The graph shows that, for Italy, the most problematic dimensions were campaign, media coverage, campaign finance and post-referendum environment, while the process was in general considered of high integrity. On the contrary, the referendum process in Turkey was deeply criticized also by electoral observer groups such as the one from the Organisation for Security and Co-operation in Europe (OSCE). The observers complained about the lack of a level playing field before the referendum. While, according to OSCE observers, the technical administration of the referendum was relatively well managed, the access to the media was deeply criticised as uneven, abundant negative campaigning against the ‘No’ side took place (denouncements as “terrorist”), adequate resources for effective redress of electoral board decisions were lacking, among other things (OSCE 2017). The criticisms were so harsh that Erdogan government accused these observers of being politically biased.

3.1 Pre-referendum and initiation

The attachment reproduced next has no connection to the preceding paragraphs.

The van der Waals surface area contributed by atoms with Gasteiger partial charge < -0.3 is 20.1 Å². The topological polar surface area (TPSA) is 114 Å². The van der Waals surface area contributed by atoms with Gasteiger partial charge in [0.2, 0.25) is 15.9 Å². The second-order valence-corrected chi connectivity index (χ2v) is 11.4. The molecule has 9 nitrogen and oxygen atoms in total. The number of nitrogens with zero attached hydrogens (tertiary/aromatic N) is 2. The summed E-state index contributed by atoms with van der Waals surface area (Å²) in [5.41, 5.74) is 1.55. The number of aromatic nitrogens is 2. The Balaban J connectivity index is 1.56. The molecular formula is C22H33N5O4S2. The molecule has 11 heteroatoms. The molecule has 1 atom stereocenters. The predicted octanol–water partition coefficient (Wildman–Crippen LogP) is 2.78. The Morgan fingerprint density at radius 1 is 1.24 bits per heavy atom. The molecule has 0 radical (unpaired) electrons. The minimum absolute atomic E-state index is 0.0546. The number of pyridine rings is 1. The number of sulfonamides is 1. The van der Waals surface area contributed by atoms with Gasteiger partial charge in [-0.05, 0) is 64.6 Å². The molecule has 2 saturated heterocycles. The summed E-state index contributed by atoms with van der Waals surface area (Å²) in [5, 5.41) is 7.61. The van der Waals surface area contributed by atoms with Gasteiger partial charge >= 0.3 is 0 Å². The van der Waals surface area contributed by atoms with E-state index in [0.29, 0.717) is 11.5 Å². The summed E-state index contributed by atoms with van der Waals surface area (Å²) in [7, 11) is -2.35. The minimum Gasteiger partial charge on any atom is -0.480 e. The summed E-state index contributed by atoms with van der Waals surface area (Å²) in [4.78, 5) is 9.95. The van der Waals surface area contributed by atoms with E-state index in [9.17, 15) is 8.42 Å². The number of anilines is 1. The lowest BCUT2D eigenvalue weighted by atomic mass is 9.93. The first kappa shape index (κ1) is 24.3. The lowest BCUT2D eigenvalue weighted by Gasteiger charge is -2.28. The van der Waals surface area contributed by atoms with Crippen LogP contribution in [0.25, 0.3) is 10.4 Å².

The legal framework is considered fair by two third of experts in Italy and only 12% in Turkey. It is interesting to confront the answers regarding the agenda setting: although the Turkish referendum was mandatory because of the lack of the 2/3 majority in parliament, while the Italian referendum was not, more than 90% of the experts in Turkey and only 45% in Italy stated that the executive was dominating the agenda setting for the referendum (see Fig. 3 below). Opinions regarding whether the referendum law favoured the status quo side are almost opposed in the two countries: while only about half of the experts (45%) stated that referendum laws did not favour the status quo side in Italy (27% disagreed), 61% (vs 27%) believes the law favoured the status quo in Turkey. Voter registration in Italy is automatic, so almost all respondents deemed the electoral register accurate (without ineligible citizens registered or eligible citizens not registered). On the contrary, 46% of Turkey experts believes it was inaccurate, underlining again the differences in the integrity of the pre-referendum and initiation phases in the two countries.